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Brand Experience > Brand Campaign

Rick Perkins
Director, Strategic Planning | Trajectory Data

Let me set a little context for my blog title. Our agency, and hence my work, is heavily focused on helping contender brands grow. But contender brands face some steep challenges.

Contender brands in every category I’ve worked with are in “double jeopardy.” What I mean is smaller contender brands are penalized twice for being, well, smaller.

JEOPARDY 1: Contender brands are bought by fewer people than bigger, leading brands
JEOPARDY 2: The people who do buy contender brands buy slightly less often than leading brands’ buyers

Therefore, the number one, and perhaps only, strategy for Contender Brand Growth is acquiring new customers. But how best does a contender brand attract new customers?

For contenders, the biggest challenges to getting new customers are early in the sales funnel: Brand Awareness and Consideration. That brings me to my subtitle. Most contender brands have marketing budgets commensurate with their size. Translation: contender brands can’t outspend leader brands to achieve needed brand awareness and consideration. So, contender brands need to outsmart leader brands.

In my experience, a great way to outsmart is with brand experiences. In today’s marketplace, consumers are bombarded with communications, making brand experiences more effective than more communication noise. Hence, my marketing math blog title, Brand Experience > (is greater than) Brand Campaigns.

The Brand Experiences I am talking about are situations that involve your product or service that make the customer think of the brand whenever he/she witnesses the moment. Let me give you an example. Buc-ee’s, a gas station convenience store, took an existing, often revolting experience of the gas station convenience store restroom and turned it on its head.

Brand Experience Is A Situation That Makes Customers Think Of The Brand Whenever Witnessed.

Buc-ee’s restrooms are huge, like the rest of their convenience store, but it is how nice and clean the restrooms are that won Buc-ee’s the awards and customer following. Buc-ee’s turned an unpleasant experience into one so unexpected that Buc-ee’s can promote it on billboards and promote brand restrooms with Buc-ee’s-branded soap dispensers. It changed customer perception from dread to relief. Once a customer experiences a Buc-ee’s restroom, every convenience store restroom reminds customers of Buc-ee’s and how restrooms should be.

Street sign - Only 262 Miles to BUC-EE'S, you can hold it.

Gartner, global research organization, calls this kind of brand experience a “Catalytic Experience.” According to Gartner’s research, Catalytic Experiences can increase consumer commitment to an unfamiliar brand by 52%. And there is 2.1x likelihood of influencing commercial behavior.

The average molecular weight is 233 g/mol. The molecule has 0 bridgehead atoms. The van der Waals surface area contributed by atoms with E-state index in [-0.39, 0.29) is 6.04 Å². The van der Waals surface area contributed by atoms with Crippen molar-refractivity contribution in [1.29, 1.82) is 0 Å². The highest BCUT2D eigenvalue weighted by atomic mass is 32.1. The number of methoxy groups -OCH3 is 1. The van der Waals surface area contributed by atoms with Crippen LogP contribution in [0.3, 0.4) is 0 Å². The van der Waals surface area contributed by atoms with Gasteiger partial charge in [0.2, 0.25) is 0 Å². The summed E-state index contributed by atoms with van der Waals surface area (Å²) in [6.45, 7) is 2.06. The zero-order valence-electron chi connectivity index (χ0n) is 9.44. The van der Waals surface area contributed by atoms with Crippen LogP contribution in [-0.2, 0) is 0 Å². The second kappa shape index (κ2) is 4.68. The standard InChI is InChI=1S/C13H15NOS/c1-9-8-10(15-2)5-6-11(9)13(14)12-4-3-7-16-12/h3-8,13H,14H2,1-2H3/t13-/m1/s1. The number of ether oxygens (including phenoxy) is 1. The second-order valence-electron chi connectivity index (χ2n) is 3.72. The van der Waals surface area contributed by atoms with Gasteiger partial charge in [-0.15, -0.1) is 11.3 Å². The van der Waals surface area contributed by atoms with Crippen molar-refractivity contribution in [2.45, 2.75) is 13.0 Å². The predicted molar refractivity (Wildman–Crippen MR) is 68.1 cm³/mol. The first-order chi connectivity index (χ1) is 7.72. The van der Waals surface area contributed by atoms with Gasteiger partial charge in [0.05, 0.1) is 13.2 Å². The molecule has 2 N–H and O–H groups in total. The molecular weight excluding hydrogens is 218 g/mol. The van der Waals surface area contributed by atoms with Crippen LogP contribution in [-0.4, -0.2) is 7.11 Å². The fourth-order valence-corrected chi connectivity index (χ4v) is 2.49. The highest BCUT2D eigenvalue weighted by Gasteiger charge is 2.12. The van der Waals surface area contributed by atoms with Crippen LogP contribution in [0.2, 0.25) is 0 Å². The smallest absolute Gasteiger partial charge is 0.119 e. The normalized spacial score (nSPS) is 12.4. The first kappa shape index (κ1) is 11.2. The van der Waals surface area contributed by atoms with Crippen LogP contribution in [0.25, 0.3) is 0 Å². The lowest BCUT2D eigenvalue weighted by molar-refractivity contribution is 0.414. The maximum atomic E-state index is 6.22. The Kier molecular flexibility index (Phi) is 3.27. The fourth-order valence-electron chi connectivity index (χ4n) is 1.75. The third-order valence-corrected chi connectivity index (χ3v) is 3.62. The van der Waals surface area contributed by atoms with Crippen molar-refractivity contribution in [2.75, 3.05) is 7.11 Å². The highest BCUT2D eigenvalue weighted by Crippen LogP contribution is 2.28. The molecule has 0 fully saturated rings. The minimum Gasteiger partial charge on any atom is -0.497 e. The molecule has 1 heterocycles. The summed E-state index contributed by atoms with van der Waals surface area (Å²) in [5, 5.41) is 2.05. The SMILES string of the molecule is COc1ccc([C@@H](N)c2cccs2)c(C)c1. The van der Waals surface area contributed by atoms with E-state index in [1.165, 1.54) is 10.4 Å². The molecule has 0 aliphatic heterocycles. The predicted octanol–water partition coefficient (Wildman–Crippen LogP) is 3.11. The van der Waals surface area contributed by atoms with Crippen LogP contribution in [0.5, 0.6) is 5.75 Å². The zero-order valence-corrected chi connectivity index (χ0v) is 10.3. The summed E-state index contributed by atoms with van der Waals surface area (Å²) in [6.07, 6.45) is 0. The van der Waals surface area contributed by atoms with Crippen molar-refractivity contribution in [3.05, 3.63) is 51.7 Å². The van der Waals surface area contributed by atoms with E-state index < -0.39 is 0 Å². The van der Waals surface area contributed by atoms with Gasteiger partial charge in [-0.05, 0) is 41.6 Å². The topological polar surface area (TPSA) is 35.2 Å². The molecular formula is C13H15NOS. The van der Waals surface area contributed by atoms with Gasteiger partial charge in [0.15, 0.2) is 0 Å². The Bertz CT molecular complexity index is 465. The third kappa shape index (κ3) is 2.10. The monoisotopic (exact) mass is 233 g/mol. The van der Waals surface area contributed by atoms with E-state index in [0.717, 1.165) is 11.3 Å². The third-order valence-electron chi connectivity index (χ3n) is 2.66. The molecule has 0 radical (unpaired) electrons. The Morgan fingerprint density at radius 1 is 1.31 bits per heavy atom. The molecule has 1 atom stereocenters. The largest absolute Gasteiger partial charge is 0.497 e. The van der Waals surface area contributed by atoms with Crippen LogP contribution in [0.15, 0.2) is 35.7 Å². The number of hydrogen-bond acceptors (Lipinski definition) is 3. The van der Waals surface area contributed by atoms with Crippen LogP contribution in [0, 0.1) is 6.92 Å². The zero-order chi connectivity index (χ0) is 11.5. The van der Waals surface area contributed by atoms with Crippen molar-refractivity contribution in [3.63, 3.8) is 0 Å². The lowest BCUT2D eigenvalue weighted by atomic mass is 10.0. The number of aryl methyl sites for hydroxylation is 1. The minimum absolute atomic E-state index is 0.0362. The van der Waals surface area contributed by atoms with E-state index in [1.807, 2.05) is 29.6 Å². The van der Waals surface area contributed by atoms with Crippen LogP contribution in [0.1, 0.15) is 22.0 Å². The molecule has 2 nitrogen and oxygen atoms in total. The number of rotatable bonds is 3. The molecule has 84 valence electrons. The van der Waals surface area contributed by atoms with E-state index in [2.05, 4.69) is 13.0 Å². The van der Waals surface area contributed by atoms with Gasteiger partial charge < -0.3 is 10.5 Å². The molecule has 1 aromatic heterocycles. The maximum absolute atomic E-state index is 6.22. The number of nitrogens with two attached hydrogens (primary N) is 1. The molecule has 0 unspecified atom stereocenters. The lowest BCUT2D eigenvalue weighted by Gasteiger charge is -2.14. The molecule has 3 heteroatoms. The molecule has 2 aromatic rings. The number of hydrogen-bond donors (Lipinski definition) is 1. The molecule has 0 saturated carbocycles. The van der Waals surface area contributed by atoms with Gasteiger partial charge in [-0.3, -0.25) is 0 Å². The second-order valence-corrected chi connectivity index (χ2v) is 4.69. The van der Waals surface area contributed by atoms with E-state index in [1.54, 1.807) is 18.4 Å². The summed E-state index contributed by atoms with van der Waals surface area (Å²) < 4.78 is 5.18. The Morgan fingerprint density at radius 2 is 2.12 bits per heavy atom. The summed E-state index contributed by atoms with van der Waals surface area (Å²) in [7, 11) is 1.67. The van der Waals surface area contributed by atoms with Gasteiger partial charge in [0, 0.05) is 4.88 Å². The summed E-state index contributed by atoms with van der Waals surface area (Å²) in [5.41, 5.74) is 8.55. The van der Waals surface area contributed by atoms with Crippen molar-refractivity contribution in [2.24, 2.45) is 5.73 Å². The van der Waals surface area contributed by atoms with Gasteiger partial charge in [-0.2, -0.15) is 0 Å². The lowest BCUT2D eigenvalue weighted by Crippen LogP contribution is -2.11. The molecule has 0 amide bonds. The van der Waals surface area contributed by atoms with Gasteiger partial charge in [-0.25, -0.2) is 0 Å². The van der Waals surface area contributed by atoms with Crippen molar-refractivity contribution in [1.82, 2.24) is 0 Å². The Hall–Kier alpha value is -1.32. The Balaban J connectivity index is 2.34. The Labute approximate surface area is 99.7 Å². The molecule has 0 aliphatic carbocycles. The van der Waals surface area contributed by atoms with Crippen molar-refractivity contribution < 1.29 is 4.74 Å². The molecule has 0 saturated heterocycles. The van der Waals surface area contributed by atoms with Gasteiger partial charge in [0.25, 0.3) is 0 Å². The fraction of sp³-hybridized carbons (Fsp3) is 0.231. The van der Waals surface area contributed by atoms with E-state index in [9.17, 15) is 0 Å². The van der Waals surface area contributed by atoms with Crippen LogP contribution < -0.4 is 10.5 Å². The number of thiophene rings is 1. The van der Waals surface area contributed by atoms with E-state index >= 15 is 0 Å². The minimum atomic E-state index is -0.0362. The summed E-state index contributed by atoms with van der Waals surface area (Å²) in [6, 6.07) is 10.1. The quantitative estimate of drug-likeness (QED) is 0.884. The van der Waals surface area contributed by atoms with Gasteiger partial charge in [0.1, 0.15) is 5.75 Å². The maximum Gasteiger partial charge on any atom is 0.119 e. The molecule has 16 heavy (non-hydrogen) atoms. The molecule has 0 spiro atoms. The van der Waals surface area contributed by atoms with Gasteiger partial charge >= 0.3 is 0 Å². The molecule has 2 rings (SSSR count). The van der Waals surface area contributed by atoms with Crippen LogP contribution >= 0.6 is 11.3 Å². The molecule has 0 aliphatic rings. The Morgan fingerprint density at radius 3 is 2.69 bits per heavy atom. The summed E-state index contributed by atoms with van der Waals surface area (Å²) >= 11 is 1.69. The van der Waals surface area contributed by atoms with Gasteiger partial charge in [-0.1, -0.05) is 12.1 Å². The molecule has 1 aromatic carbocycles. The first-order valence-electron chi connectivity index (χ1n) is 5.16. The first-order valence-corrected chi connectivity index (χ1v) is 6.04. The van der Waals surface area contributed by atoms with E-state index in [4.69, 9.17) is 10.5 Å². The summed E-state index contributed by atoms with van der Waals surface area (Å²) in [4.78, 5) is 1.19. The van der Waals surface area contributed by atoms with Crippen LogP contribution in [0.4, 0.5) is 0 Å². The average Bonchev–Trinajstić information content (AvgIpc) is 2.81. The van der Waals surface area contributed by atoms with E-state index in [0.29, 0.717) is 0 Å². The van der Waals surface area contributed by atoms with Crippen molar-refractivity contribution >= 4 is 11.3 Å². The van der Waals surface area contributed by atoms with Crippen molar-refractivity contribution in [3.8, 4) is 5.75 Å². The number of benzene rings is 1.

Catalytic Brand Experiences Increase Consumer Commitment To An Unfamiliar Brand By 52%

Catalytic Experience is a meaningful customer moment that causes a customer to stop and consider their situation – prime for Brand Experience that can make a purchase influencing impression.

Your brand and category may not have a restroom experience to change, but you can build your own catalytic experience. BuildingBlocksfor catalytic brand experience are:
  1. Customer insight about a barrier ripe for change
  2. Structured experience for productive self-reflection
  3. Simple starting point with progressive plan to reinforce the experience.
For most brands, a catalytic experience will have a digital and physical component. Commonly the digital component is the self-discovery part that helps potential customers see barrier(s) in a new light. Then the brand marketing effort provides an easy to act on trial to overcome the barrier as a simple physical portion of the experience. Finally, structured sequence marketing builds upon the initial experience, expanding opportunities for customers to continue to experience the brand in a new light.
Trajectory teams are currently working with a retail client to build a catalytic brand experience. In a collaborative process, we spent a couple of months identifying and refining the catalytic experience opportunity, ultimately framing the brand experience as $10s of millions in gross profit opportunity for the CMO to present to the senior leadership team for their enthusiastic approval.
In the second installment of this Brand Experience blog, we will tackle the all-important how-to identify your brand’s catalytic experience opportunities.
Or, if you don’t want to wait, contact the Trajectory Data Team here for a free introductory consultation on your potential Catalytic Brand Experience.

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